This was your year.
It wasn’t your eighth grade year. You’re not missing band practice, or science class, or the rite of passage of ending middle school and moving on to the big leagues.
It wasn’t even kindergarten. You weren’t sitting still with your classmates all day long, or learning how to read, or practicing simple addition.
It was just preschool, right?
I keep reminding myself that you have so much time. You’ll get to do all these things, God willing. But still, it was your year. Preschool is where you found your place. Preschool is where you thrived.
For the first time, you made real friends.
You adored your teachers.
You couldn’t wait to tell me what you learned.
You loved to sing your school songs and show off your dance moves.
Your eyes lit up when I promised that school would come with just one more sleep.
You were so happy to see me at the end of the day, but you were just as excited to wave goodbye at drop-off. You were proud of your independence. And I was proud of it, too.
But let me tell you a secret, sweet boy.
I’ve never been prouder of anyone in my life than I am of you right now.
My heart bursts with admiration to see you handling this new experience with all the fortitude a four-year-old can muster. You’ve been so positive, you’ve been so fun, you’ve tried so hard, and you’ve made me want to do better. To be better.
You had no idea that mid-March day would be your last day ever at the school you loved so much.
I know you miss your teachers and your friends.
I know it’s hard to be at home with me for every minute of every day.
I know my lessons aren’t as much fun.
I know your anxiety was already a lot to handle for a four-year-old.
I know you’re hurting, buddy.
It’s a unique kind of hurt, too. You’re old enough to know that everything changed in an instant. You’re old enough to feel the shock of your routine — your “normal” — being taken away from you. But you’re not old enough to understand why. Why you can’t go back. Why you can’t see your friends. Why your time in that old brick building is done.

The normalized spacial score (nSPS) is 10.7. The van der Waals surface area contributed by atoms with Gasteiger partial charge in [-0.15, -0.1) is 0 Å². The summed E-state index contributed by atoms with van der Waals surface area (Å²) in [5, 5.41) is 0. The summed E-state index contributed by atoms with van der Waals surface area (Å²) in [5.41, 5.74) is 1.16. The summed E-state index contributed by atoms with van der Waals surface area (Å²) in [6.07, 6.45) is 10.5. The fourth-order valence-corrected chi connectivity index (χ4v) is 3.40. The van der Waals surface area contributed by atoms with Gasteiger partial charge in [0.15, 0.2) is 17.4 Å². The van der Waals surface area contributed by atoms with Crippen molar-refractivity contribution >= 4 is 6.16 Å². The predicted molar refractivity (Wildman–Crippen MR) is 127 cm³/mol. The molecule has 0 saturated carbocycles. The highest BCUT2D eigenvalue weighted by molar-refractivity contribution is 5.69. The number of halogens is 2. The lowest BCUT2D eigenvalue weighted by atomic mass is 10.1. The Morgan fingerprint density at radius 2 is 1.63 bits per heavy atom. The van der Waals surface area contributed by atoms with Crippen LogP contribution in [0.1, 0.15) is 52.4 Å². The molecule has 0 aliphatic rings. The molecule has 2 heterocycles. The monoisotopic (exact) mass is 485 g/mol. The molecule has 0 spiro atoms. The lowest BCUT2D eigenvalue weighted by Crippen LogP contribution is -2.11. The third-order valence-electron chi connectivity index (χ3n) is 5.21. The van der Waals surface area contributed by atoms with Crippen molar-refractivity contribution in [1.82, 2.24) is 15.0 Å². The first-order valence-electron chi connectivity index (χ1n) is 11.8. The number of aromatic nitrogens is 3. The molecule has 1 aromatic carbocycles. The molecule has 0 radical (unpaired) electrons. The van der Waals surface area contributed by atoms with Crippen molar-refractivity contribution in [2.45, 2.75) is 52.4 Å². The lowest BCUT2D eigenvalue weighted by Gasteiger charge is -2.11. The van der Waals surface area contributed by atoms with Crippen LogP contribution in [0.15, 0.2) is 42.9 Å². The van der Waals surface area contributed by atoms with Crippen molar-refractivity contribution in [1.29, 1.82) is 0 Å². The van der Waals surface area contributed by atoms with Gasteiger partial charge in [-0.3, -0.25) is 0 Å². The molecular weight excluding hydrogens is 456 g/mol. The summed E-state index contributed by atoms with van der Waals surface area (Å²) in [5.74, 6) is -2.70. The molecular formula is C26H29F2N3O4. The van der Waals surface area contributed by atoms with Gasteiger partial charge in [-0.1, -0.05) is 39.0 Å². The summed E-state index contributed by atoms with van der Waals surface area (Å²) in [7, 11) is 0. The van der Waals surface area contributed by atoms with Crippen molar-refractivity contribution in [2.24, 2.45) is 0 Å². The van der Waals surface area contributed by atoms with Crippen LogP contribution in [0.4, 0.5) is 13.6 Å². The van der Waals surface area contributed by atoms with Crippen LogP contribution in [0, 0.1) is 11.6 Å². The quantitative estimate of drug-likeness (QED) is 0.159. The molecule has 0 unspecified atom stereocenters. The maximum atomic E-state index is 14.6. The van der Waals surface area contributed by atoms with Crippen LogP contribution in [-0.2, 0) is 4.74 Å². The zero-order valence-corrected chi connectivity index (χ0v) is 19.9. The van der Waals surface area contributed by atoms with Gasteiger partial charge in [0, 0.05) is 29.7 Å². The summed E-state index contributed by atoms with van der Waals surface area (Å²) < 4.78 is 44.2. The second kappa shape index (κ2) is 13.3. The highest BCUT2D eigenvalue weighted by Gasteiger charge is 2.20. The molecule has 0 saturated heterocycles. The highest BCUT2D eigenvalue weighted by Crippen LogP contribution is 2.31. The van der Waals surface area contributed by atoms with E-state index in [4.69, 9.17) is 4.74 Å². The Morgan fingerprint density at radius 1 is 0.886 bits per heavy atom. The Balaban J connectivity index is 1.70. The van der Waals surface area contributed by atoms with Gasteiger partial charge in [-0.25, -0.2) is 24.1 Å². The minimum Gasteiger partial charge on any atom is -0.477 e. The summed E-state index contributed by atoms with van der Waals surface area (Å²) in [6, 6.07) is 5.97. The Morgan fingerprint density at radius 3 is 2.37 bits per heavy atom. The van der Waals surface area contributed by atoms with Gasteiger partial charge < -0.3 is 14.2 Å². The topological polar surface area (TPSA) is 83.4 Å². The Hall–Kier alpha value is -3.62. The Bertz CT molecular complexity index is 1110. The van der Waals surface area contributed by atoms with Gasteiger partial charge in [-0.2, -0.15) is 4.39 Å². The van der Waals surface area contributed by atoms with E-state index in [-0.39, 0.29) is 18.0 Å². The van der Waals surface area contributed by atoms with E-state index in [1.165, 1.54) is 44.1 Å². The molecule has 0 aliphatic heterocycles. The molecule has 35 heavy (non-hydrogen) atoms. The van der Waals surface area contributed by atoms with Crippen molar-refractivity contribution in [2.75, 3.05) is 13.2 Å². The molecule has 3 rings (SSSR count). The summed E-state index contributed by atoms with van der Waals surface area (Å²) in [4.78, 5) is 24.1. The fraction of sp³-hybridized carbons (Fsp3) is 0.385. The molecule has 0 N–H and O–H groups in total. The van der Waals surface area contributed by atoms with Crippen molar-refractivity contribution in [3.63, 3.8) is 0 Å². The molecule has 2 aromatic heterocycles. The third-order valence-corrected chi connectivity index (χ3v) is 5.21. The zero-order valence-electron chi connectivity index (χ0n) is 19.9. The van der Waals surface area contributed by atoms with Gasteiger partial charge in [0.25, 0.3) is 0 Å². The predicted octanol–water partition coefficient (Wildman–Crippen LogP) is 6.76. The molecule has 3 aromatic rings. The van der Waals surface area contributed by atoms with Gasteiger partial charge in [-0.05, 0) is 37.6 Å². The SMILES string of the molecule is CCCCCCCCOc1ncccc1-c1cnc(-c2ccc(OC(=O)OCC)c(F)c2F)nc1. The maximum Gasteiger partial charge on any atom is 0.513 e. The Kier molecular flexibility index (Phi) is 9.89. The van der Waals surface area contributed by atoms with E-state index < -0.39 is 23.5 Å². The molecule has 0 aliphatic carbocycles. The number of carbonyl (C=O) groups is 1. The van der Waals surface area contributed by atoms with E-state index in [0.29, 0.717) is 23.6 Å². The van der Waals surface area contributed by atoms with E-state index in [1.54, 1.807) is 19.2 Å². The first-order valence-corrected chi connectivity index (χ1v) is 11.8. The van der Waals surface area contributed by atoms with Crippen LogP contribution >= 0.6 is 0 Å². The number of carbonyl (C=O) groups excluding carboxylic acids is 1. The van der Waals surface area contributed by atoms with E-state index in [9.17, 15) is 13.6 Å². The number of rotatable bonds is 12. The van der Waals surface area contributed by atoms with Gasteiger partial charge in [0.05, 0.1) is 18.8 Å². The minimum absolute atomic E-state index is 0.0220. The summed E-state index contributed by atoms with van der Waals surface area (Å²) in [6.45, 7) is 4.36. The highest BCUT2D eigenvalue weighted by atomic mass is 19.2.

And it’s not only preschool that’s changed for you. Everything is different.
All the time we spent with family has been reduced to mere minutes of video chats here and there. I know you miss them so much, and you can’t wrap your mind around the reason they aren’t here with us.
The zoos and parks are closed. We’ve stopped taking you to see new movies. We can’t even run to the store just to refill your favorite cereal. So many requests are answered with, “Not today, honey, but soon.” So far, “soon” hasn’t come.
You’re not quite big enough to even ask all the questions going through your mind, let alone to grasp all the answers. You’re just trusting that I have the answers—that I’m handling it. And I’m trying my best for you.
So while I can’t rewind this time, or even fix all your hurts, I promise to stay beside you and love you through it.
I pray, my little love, that you’ll never wonder if you’ve done something wrong. And I hope I’m helping you to look forward.
You’ll get to go to a brand new school next year. You’ll get to make new friends. And we’ll keep practicing those shapes and letters and numbers in the meantime.
We’ll visit the parks and zoos as often as we can, just as soon as they reopen. We’ll spend even more time with family than we used to. We’ll never take that time for granted.
And for now, Daddy and I are here to make big memories with you. We’ll build rivers for your dinosaurs, we’ll chase bubbles in the yard, we’ll play loads of games, and we’ll watch plenty of movies, complete with popcorn and candy picnics in the living room.
We’ll believe that things are just about to turn a corner. We’ll trust God in the same way that you trust us.
My preschooler, I’m so proud of all you’ve accomplished. I’m so proud of all you’ve learned. I’m so proud of all your growth. I’m so proud of the way you’re overcoming these obstacles.
Yes, this was definitely your year. But I can’t wait to see what you’ll do today, and how far you’ll go tomorrow.
Next year is yours for the taking.